The Complexity of Languages

Every now and then I get an email or something highlighting how confusing the English language is – eg. “The [army] deserter was in the desert eating some dessert.” Of course, one would never say “the [army] desserter was in the dessert eating some desert”, which is just blatantly wrong.

I thought I should point out a couple of examples where other languages are equally as confusing…

  1. Mandarin (Putonghua): Sentence structures in Mandarin are great, but some of the tonal differences can produce some rather interesting results. ‘Ma’ is a great one – depending on the tone it can refer to a horse, a mother, or three other things! ‘Shir’ (sometimes spelt ‘shih’ in Pinyin) can mean ten or yes (or to be, similar to the root word ‘etre’ in French).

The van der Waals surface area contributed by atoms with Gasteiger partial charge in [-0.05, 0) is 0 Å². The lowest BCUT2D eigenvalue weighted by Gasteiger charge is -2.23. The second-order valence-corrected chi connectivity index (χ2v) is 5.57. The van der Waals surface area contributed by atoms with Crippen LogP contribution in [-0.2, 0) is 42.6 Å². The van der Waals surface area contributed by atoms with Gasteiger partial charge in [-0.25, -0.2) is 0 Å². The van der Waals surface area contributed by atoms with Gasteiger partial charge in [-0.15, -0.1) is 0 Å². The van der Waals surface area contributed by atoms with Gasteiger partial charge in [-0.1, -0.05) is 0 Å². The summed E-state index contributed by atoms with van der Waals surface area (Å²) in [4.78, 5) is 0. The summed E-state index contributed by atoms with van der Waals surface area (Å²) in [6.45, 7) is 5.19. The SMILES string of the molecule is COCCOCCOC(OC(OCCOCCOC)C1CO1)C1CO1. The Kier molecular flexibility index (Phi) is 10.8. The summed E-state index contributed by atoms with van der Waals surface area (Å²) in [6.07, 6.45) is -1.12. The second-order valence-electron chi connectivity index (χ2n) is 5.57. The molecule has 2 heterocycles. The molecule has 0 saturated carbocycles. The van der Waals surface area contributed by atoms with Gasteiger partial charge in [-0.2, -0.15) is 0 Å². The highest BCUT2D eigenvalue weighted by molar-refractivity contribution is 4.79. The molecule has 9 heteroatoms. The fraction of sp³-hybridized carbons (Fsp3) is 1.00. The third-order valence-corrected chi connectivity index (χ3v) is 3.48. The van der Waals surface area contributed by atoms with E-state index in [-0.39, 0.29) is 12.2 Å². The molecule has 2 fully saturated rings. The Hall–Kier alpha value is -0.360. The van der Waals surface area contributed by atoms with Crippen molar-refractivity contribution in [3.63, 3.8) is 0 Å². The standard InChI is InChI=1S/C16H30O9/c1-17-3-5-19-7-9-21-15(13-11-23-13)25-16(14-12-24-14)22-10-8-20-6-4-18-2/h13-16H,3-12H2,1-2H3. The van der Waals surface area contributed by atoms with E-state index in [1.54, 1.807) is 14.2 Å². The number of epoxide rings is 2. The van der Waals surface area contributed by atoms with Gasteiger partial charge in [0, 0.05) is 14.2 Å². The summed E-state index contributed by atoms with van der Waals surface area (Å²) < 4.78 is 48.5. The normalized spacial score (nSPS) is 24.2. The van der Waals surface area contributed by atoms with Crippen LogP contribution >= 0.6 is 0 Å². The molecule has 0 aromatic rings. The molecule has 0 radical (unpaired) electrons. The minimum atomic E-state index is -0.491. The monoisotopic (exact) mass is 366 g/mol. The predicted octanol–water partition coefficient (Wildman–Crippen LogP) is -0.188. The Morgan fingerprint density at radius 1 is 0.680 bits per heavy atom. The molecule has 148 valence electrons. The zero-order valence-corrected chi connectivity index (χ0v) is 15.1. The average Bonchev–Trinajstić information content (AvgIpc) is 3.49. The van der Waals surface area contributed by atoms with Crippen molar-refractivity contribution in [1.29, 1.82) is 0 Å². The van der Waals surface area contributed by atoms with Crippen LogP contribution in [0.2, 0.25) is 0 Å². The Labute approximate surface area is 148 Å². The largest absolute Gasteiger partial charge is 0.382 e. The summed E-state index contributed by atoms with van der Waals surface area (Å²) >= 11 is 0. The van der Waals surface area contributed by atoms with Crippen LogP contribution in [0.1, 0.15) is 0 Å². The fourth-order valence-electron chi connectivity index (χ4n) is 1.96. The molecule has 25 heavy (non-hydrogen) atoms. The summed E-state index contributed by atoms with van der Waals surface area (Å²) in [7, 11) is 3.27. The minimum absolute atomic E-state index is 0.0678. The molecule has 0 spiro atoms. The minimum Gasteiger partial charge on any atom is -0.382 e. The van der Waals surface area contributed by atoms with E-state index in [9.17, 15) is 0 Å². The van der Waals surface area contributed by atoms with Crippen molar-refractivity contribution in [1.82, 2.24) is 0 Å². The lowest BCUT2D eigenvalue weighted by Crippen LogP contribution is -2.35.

2. French/ Italian: The use of masculine and feminine nouns. Why is perfume a masculine noun? While I do appreciate the potential historical reasoning for this particular noun, the lack of standard rules is perhaps the most frightening thing about learning these two languages.
  3. Indonesian: Check out the 7th type of sentence construction if you dare. I still don’t get it!